In some cases, traditionally we have physically acquired these materials and we catalog them and preserve them. They’re held in our space but that’s not always an appropriate thing to do when you’re trying to build a partnership with a community. So we’re trying to think of ways we can go into the community kind of get out from the Northwest room. It’s a beautiful building, of course, but we need to be going beyond our four walls and finding ways to just get outside of those barriers and bring in new materials. So this may be something where we’re going out and recording histories at various festivals or community centers are events that are taking place in Tacoma, photographing people’s family recipe books, and scrapbooks and things like that, even if it’s something that you know, they’re going to hang on to, and maybe it’s not going to come and live at the Northwest room, we’ll have at least a part of that, that capture heard and represented.

So we’re trying to think outside the box in terms of what can the Northwest room be that it hasn’t been in the past, and maybe that is going to look very untraditional for us. But I think there are some really exciting things we can do and another thing that we’ve been thinking about is how we can best connect our existing collections to communities that aren’t necessarily our traditional users. So we shouldn’t expect everyone to come into the Northwest room ready to dive into 100 boxes of somebody’s papers. We should be meeting people where they are and we can do some of that through things like social media, but we’re also thinking about traveling exhibits, and how we can just go out and bring the sampling of the collections to people. So we can hopefully spark their interest and they’ll want to connect with us and learn more or possibly donate their own materials to the northwest room for us to preserve.

Marguerite Martin 

So if there’s someone listening right now, who may be is from a community that historically has been underrepresented or not represented at all in the story about Tacoma history, what would you say to them? If they’re like, Oh, I think in my house has some stuff, but I don’t know about sharing it with these guys. So what would you say?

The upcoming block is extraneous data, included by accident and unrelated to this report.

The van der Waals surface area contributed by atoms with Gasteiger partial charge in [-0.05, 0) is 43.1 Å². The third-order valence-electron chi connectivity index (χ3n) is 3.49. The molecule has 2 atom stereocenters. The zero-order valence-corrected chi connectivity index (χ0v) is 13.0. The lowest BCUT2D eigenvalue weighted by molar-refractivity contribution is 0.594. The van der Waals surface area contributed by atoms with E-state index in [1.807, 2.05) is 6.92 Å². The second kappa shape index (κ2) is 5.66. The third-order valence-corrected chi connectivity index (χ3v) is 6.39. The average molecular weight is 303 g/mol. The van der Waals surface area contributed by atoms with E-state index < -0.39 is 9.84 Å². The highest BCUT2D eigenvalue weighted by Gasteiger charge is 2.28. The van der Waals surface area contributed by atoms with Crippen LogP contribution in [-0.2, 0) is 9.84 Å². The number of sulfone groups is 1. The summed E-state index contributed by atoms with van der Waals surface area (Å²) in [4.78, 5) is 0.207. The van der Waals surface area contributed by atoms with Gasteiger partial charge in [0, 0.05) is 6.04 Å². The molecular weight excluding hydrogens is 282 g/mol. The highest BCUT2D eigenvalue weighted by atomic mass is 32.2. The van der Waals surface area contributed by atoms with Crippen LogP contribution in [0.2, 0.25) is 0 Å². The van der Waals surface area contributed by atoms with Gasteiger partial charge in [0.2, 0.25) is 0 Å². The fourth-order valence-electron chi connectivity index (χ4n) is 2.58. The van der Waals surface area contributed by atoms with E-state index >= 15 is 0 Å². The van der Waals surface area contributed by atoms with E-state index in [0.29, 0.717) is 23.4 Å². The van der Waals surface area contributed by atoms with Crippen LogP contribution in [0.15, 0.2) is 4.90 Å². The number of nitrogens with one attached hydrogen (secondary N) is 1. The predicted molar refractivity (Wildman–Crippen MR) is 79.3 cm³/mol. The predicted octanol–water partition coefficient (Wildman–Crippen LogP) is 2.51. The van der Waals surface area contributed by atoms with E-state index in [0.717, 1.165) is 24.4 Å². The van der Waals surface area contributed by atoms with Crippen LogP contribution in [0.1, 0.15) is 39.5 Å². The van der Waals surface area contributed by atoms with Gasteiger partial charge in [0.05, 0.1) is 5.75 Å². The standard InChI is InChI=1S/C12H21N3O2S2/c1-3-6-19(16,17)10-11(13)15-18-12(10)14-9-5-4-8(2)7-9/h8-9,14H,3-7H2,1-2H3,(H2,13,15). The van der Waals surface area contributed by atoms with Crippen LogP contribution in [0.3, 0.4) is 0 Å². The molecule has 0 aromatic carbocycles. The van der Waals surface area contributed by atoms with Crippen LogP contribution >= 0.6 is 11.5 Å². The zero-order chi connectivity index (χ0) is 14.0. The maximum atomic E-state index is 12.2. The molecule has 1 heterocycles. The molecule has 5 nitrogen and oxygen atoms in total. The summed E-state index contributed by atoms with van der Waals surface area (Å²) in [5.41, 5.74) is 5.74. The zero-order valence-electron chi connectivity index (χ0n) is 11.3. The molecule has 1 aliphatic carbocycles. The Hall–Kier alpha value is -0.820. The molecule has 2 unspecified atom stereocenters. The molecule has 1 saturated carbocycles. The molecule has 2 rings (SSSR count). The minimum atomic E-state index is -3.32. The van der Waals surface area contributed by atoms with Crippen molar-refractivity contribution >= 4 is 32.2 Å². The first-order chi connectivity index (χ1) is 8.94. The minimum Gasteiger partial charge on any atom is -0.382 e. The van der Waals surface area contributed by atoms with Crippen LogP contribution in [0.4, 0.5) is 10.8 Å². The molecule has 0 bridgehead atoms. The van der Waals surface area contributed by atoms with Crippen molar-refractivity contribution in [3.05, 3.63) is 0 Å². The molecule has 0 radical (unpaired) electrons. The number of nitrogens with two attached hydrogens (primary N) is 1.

Anna Trammell 

Yeah, so I would say if they feel comfortable reaching out to us by email, our email address is nwr@Tacomalibrary.org and if they want to talk to me directly, they can just email that address and I will get back to them personally, but just kind of give us an idea of what materials you’re thinking about, and what maybe some of your concerns are. We can talk through that and maybe it’s a situation where if the Northwest room isn’t the best home for the materials, or maybe we can’t address all of the concerns, then maybe it’s a situation where we can either give you support for preserving your own personal papers and keeping them in a way that’s going to ensure long term preservation, or we can connect you to another repository.

This was something that that I’ve done pretty frequently in my previous work. I used to work at the University of Illinois, and I worked with a number of student activist organizations, and they did not want to donate their materials for understandable reasons to the university and even though I saw a distinction, when I was talking to these students, between myself and kind of the rest of the university bureaucracy. I had to acknowledge that I am a part of the institution that in many cases, these students were protesting. So in that situation, it made more sense for me to either give them the training for this is the best way to preserve your social media records or your website to make sure it’s available for future members, or that you can pass on after you graduate or let me connect you to the State Historical Society or this national archives that are dealing with this particular topic. So I think there are lots of conversations to be had and certainly, I’m available to help talk you through some of that.